Micah 6 8We started the day here in Omaha with news from overnight. There was an attempted robbery at a Wendy’s not far from our home. The police responded and fired at the suspect because he had a gun and he shot first. (I am not finding any fault here with the police. I believe they were firing in self-defense.) The suspect was killed. His name was Cortez Washington.

Another man was also killed. The sound man from the television “Cops,” which has been riding along with our police department, was the victim of a police bullet as well. It was totally accidental and everyone is devastated by this, including the police officers who had come to think of him as their friend as they spent the summer together. His name was Bryce Dion.

Both deaths break my heart today, as I am sure they break the heart of God. There are so many deaths due to gunshots in our community and in our country. It just doesn’t happen like this in other places. So many lives lost, so many families with empty places at their tables and empty spaces in their hearts.

The other thing that makes me so sad is that we even have shows like “Cops.” Why is the reality of every day law enforcement considered entertainment? These are not documentaries. Our police chief said he agreed to this because he wanted the citizens of Omaha to have access to how our department does their job in a professional manner. Transparency. This is how it happens in real time. We have nothing to hide. And that is all well and good; it is good public relations to let citizens see how hard our police officers work and the dangers they face. They should be protected and respected as they protect and serve.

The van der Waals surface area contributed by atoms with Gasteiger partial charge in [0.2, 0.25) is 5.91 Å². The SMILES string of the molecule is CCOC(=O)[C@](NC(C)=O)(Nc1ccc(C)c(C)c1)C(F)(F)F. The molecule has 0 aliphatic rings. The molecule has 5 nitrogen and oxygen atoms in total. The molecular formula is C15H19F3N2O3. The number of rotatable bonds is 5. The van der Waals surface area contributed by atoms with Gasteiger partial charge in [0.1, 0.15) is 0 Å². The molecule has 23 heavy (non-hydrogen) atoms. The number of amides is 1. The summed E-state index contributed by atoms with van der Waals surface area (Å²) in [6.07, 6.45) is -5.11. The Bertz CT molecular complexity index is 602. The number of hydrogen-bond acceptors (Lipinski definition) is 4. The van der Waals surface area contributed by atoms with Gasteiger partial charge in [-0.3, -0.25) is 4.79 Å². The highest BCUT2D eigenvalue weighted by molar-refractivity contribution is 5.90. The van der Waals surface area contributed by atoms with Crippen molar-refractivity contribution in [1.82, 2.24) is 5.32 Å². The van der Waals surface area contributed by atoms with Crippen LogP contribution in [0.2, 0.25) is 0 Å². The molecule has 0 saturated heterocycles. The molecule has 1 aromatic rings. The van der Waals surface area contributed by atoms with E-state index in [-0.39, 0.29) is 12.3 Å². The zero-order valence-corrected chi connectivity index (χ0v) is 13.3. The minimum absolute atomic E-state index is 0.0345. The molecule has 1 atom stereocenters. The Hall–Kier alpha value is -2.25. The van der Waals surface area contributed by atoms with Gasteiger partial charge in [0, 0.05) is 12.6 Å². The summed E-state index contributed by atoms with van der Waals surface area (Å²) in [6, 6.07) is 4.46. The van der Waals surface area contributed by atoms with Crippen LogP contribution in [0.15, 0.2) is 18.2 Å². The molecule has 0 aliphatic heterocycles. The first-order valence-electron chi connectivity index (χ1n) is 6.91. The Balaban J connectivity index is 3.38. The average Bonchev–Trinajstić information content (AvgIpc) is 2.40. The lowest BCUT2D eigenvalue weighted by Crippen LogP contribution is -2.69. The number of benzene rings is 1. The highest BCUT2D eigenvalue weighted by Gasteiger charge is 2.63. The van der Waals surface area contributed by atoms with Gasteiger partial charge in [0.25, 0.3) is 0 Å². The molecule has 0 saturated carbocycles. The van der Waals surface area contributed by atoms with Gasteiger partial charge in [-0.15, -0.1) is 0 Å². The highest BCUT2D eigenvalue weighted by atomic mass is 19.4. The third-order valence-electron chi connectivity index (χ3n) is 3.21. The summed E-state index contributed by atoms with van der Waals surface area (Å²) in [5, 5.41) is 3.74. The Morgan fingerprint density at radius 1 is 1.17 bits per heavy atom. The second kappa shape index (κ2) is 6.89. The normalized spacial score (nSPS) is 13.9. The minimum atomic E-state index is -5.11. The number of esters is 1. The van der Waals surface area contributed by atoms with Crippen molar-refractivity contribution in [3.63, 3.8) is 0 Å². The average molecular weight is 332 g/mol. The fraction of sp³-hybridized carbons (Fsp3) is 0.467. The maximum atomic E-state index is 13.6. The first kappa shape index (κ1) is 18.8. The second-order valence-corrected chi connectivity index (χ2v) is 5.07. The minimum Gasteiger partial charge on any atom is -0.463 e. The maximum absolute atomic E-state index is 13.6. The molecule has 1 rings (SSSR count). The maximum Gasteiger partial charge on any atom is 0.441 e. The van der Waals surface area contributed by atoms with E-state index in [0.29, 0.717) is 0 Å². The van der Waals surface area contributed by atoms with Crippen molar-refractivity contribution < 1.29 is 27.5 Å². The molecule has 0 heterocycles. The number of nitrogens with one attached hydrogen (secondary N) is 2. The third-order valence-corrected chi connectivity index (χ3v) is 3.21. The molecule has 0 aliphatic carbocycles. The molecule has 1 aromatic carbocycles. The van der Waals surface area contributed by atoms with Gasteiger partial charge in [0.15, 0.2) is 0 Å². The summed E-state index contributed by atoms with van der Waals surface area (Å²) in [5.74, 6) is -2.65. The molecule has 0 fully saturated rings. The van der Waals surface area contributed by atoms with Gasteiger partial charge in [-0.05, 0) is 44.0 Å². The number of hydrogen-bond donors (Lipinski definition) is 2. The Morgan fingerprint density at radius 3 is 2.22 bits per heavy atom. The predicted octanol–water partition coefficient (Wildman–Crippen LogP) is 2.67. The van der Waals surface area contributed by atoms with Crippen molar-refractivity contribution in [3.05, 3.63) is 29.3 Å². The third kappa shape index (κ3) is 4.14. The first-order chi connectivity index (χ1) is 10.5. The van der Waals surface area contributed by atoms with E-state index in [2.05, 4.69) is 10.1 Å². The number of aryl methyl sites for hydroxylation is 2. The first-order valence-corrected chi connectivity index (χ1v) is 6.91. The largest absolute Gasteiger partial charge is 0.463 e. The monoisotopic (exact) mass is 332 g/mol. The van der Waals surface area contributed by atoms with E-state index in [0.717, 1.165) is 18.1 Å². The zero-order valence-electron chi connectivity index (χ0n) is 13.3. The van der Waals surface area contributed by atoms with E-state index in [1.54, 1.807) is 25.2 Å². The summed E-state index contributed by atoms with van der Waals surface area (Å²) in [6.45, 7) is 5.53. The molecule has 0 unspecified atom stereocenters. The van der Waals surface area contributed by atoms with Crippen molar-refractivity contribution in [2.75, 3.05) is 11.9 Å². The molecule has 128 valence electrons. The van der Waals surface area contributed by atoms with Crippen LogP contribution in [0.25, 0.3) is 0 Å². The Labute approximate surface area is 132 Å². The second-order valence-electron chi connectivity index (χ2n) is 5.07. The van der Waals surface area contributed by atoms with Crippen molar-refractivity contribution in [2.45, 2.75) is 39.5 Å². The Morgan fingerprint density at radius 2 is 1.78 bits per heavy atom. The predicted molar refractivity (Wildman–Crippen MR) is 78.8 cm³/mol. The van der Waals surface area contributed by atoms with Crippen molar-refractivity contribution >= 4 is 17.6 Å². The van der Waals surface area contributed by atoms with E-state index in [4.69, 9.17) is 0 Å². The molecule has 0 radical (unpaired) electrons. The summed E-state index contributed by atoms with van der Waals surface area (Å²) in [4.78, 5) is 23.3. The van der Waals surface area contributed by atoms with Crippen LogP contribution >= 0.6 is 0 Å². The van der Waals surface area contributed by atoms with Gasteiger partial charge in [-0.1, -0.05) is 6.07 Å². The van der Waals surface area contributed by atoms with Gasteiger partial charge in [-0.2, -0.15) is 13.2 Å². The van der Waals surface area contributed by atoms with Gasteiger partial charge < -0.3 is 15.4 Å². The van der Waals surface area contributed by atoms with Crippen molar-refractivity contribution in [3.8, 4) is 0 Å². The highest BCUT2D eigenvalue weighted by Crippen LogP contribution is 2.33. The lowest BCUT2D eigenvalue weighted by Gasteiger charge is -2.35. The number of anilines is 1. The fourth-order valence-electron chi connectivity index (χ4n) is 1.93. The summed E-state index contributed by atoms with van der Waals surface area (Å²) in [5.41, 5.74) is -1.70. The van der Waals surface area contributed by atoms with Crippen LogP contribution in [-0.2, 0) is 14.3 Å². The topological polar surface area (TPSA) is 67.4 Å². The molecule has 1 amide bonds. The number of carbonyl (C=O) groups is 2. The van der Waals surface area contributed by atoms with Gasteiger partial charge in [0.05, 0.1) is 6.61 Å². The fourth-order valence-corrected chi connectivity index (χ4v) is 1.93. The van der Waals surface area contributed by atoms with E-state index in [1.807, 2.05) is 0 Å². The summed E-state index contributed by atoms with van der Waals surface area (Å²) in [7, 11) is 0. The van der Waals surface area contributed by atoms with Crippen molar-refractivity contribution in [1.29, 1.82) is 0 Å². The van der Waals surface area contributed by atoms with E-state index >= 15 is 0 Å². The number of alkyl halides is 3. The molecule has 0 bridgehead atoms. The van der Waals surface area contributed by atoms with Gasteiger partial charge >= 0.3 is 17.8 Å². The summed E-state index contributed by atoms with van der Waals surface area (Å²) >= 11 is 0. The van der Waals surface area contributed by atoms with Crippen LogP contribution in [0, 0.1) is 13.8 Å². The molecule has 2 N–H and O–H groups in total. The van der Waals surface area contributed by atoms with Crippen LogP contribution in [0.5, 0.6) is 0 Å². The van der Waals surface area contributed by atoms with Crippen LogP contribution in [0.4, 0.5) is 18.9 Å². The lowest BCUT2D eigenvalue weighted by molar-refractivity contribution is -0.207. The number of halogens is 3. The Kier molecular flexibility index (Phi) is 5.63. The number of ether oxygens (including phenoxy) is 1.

But Bryce was just doing his job too, and that’s the part I don’t understand, because in the end this was a commercial show being recorded for entertainment purposes. It would be edited, broadcast with commercial breaks (probably for some drug we should ask our doctor about or beer or some new movie), and then we would turn off the television and forget about it until next week’s exciting episode.

I think that is how we watch the news these days too. The horrors of war and earthquakes and Ebola epidemics capture our attention for the briefest of moments and then we move on. Or we get a twisted picture of all people of a place (like Syria or Iraq) based on the very small part of a much larger story that we get fed to us. It scares us. We overreact. We want to build our own arsenals because ISIS IS COMING! Right?

The other communication I had first thing this morning was an email from my sister. I love my sister and she loves me too. That was the point of her email. She is worried and scared for me and Steve to return to Lebanon and Syria this November.